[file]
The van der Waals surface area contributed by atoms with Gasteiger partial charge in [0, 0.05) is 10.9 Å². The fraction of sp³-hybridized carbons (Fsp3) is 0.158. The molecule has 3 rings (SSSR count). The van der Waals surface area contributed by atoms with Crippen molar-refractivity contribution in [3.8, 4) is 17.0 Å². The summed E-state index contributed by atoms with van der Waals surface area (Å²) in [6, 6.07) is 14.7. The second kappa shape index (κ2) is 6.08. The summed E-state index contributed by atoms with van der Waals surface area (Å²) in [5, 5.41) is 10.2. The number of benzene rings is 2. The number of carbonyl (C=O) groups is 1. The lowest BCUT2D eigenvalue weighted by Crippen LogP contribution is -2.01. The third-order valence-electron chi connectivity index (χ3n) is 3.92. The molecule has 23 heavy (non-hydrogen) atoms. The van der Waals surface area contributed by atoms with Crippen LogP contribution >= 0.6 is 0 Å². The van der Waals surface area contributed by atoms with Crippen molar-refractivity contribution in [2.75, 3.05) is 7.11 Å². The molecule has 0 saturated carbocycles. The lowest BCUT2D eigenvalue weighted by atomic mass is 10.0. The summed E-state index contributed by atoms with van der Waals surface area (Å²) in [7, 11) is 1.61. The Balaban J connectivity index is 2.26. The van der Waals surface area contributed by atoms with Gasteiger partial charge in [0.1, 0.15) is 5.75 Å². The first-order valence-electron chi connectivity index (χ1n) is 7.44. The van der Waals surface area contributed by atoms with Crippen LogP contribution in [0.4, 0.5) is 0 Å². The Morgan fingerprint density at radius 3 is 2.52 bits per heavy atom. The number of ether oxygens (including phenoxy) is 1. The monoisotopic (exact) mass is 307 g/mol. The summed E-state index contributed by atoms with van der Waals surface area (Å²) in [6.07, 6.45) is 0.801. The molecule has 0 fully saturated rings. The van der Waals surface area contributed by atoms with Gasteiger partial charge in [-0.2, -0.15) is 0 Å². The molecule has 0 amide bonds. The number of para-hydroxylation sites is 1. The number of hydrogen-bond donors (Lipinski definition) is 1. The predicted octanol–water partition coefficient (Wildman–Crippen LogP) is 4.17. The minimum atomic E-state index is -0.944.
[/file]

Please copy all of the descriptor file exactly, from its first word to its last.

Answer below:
The van der Waals surface area contributed by atoms with Gasteiger partial charge in [0, 0.05) is 10.9 Å². The fraction of sp³-hybridized carbons (Fsp3) is 0.158. The molecule has 3 rings (SSSR count). The van der Waals surface area contributed by atoms with Crippen molar-refractivity contribution in [3.8, 4) is 17.0 Å². The summed E-state index contributed by atoms with van der Waals surface area (Å²) in [6, 6.07) is 14.7. The second kappa shape index (κ2) is 6.08. The summed E-state index contributed by atoms with van der Waals surface area (Å²) in [5, 5.41) is 10.2. The number of benzene rings is 2. The number of carbonyl (C=O) groups is 1. The lowest BCUT2D eigenvalue weighted by Crippen LogP contribution is -2.01. The third-order valence-electron chi connectivity index (χ3n) is 3.92. The molecule has 23 heavy (non-hydrogen) atoms. The van der Waals surface area contributed by atoms with Crippen LogP contribution >= 0.6 is 0 Å². The van der Waals surface area contributed by atoms with Crippen molar-refractivity contribution in [2.75, 3.05) is 7.11 Å². The molecule has 0 saturated carbocycles. The lowest BCUT2D eigenvalue weighted by atomic mass is 10.0. The summed E-state index contributed by atoms with van der Waals surface area (Å²) in [7, 11) is 1.61. The Balaban J connectivity index is 2.26. The van der Waals surface area contributed by atoms with Gasteiger partial charge in [0.1, 0.15) is 5.75 Å². The first-order valence-electron chi connectivity index (χ1n) is 7.44. The van der Waals surface area contributed by atoms with Crippen LogP contribution in [0.4, 0.5) is 0 Å². The Morgan fingerprint density at radius 3 is 2.52 bits per heavy atom. The number of ether oxygens (including phenoxy) is 1. The monoisotopic (exact) mass is 307 g/mol. The summed E-state index contributed by atoms with van der Waals surface area (Å²) in [6.07, 6.45) is 0.801. The molecule has 0 fully saturated rings. The van der Waals surface area contributed by atoms with Gasteiger partial charge in [-0.2, -0.15) is 0 Å². The molecule has 0 amide bonds. The number of para-hydroxylation sites is 1. The number of hydrogen-bond donors (Lipinski definition) is 1. The predicted octanol–water partition coefficient (Wildman–Crippen LogP) is 4.17. The minimum atomic E-state index is -0.944.